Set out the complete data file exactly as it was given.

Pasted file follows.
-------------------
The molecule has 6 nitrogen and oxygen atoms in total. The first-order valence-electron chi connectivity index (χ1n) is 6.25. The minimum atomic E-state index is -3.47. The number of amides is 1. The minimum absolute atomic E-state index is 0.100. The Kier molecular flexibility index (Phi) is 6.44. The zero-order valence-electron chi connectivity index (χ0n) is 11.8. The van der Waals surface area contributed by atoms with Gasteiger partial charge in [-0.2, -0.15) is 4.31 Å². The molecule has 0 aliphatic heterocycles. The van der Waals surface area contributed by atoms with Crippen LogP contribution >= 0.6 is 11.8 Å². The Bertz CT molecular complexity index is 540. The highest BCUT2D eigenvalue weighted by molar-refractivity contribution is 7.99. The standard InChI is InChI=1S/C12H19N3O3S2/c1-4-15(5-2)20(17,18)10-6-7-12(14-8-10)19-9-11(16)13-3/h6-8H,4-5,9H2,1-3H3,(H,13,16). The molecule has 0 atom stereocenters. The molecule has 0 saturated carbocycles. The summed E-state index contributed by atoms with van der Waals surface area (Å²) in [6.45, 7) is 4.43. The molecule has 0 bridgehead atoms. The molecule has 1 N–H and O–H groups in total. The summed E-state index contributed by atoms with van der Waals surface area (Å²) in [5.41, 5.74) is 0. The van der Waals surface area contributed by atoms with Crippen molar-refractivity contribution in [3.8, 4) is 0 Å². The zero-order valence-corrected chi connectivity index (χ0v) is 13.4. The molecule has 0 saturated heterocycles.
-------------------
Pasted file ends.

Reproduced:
The molecule has 6 nitrogen and oxygen atoms in total. The first-order valence-electron chi connectivity index (χ1n) is 6.25. The minimum atomic E-state index is -3.47. The number of amides is 1. The minimum absolute atomic E-state index is 0.100. The Kier molecular flexibility index (Phi) is 6.44. The zero-order valence-electron chi connectivity index (χ0n) is 11.8. The van der Waals surface area contributed by atoms with Gasteiger partial charge in [-0.2, -0.15) is 4.31 Å². The molecule has 0 aliphatic heterocycles. The van der Waals surface area contributed by atoms with Crippen LogP contribution >= 0.6 is 11.8 Å². The Bertz CT molecular complexity index is 540. The highest BCUT2D eigenvalue weighted by molar-refractivity contribution is 7.99. The standard InChI is InChI=1S/C12H19N3O3S2/c1-4-15(5-2)20(17,18)10-6-7-12(14-8-10)19-9-11(16)13-3/h6-8H,4-5,9H2,1-3H3,(H,13,16). The molecule has 0 atom stereocenters. The molecule has 0 saturated carbocycles. The summed E-state index contributed by atoms with van der Waals surface area (Å²) in [6.45, 7) is 4.43. The molecule has 0 bridgehead atoms. The molecule has 1 N–H and O–H groups in total. The summed E-state index contributed by atoms with van der Waals surface area (Å²) in [5.41, 5.74) is 0. The van der Waals surface area contributed by atoms with Crippen molar-refractivity contribution in [3.8, 4) is 0 Å². The zero-order valence-corrected chi connectivity index (χ0v) is 13.4. The molecule has 0 saturated heterocycles.